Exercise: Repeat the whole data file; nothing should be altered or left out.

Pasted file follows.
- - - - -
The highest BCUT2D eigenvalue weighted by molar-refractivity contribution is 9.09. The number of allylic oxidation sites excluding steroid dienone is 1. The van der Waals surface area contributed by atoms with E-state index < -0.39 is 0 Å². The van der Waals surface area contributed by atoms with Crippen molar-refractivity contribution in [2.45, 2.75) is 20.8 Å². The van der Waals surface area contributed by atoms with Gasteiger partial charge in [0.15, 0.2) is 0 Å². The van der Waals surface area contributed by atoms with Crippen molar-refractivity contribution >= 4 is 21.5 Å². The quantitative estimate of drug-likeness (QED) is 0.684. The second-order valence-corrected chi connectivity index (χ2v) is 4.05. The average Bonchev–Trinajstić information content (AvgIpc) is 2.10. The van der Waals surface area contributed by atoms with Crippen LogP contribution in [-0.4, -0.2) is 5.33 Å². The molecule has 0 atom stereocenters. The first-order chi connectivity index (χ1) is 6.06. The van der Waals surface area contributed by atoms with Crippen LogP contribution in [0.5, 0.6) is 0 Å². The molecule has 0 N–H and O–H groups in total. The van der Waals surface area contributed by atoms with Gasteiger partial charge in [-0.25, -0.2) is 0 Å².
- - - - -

The highest BCUT2D eigenvalue weighted by molar-refractivity contribution is 9.09. The number of allylic oxidation sites excluding steroid dienone is 1. The van der Waals surface area contributed by atoms with E-state index < -0.39 is 0 Å². The van der Waals surface area contributed by atoms with Crippen molar-refractivity contribution in [2.45, 2.75) is 20.8 Å². The van der Waals surface area contributed by atoms with Gasteiger partial charge in [0.15, 0.2) is 0 Å². The van der Waals surface area contributed by atoms with Crippen molar-refractivity contribution >= 4 is 21.5 Å². The quantitative estimate of drug-likeness (QED) is 0.684. The second-order valence-corrected chi connectivity index (χ2v) is 4.05. The average Bonchev–Trinajstić information content (AvgIpc) is 2.10. The van der Waals surface area contributed by atoms with Crippen LogP contribution in [-0.4, -0.2) is 5.33 Å². The molecule has 0 atom stereocenters. The first-order chi connectivity index (χ1) is 6.06. The van der Waals surface area contributed by atoms with Crippen LogP contribution in [0.5, 0.6) is 0 Å². The molecule has 0 N–H and O–H groups in total. The van der Waals surface area contributed by atoms with Gasteiger partial charge in [-0.25, -0.2) is 0 Å².